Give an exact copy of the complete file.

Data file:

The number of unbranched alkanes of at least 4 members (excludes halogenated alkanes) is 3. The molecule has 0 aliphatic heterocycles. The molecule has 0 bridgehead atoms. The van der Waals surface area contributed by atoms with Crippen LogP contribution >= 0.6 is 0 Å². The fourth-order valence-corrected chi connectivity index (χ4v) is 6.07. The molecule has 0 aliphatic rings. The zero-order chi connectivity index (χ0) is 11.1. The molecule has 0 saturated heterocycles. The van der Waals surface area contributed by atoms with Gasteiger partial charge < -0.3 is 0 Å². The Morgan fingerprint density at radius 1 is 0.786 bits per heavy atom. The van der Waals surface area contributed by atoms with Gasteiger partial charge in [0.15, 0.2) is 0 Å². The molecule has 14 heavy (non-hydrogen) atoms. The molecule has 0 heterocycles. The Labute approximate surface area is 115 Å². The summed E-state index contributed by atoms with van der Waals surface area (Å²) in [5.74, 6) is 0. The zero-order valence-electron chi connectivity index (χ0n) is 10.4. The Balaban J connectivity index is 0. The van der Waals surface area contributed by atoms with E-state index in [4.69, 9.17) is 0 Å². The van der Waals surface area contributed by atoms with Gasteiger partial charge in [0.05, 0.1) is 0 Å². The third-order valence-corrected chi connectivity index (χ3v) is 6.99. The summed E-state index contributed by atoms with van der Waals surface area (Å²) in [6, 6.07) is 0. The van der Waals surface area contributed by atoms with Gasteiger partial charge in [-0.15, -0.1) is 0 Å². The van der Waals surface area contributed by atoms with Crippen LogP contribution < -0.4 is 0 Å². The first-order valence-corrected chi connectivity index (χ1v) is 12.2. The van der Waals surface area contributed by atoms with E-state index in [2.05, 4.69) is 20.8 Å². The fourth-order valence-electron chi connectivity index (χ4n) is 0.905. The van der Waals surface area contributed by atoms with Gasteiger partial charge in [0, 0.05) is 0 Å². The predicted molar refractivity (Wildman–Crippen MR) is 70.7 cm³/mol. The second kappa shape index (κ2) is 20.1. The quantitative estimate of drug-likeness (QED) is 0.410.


The number of unbranched alkanes of at least 4 members (excludes halogenated alkanes) is 3. The molecule has 0 aliphatic heterocycles. The molecule has 0 bridgehead atoms. The van der Waals surface area contributed by atoms with Crippen LogP contribution >= 0.6 is 0 Å². The fourth-order valence-corrected chi connectivity index (χ4v) is 6.07. The molecule has 0 aliphatic rings. The zero-order chi connectivity index (χ0) is 11.1. The molecule has 0 saturated heterocycles. The van der Waals surface area contributed by atoms with Gasteiger partial charge < -0.3 is 0 Å². The Morgan fingerprint density at radius 1 is 0.786 bits per heavy atom. The van der Waals surface area contributed by atoms with Gasteiger partial charge in [0.15, 0.2) is 0 Å². The molecule has 14 heavy (non-hydrogen) atoms. The molecule has 0 heterocycles. The Labute approximate surface area is 115 Å². The summed E-state index contributed by atoms with van der Waals surface area (Å²) in [5.74, 6) is 0. The zero-order valence-electron chi connectivity index (χ0n) is 10.4. The Balaban J connectivity index is 0. The van der Waals surface area contributed by atoms with E-state index in [4.69, 9.17) is 0 Å². The van der Waals surface area contributed by atoms with Gasteiger partial charge in [0.05, 0.1) is 0 Å². The third-order valence-corrected chi connectivity index (χ3v) is 6.99. The summed E-state index contributed by atoms with van der Waals surface area (Å²) in [6, 6.07) is 0. The van der Waals surface area contributed by atoms with Gasteiger partial charge in [-0.15, -0.1) is 0 Å². The van der Waals surface area contributed by atoms with Crippen LogP contribution < -0.4 is 0 Å². The first-order valence-corrected chi connectivity index (χ1v) is 12.2. The van der Waals surface area contributed by atoms with E-state index in [2.05, 4.69) is 20.8 Å². The fourth-order valence-electron chi connectivity index (χ4n) is 0.905. The van der Waals surface area contributed by atoms with Gasteiger partial charge in [0, 0.05) is 0 Å². The predicted molar refractivity (Wildman–Crippen MR) is 70.7 cm³/mol. The second kappa shape index (κ2) is 20.1. The quantitative estimate of drug-likeness (QED) is 0.410.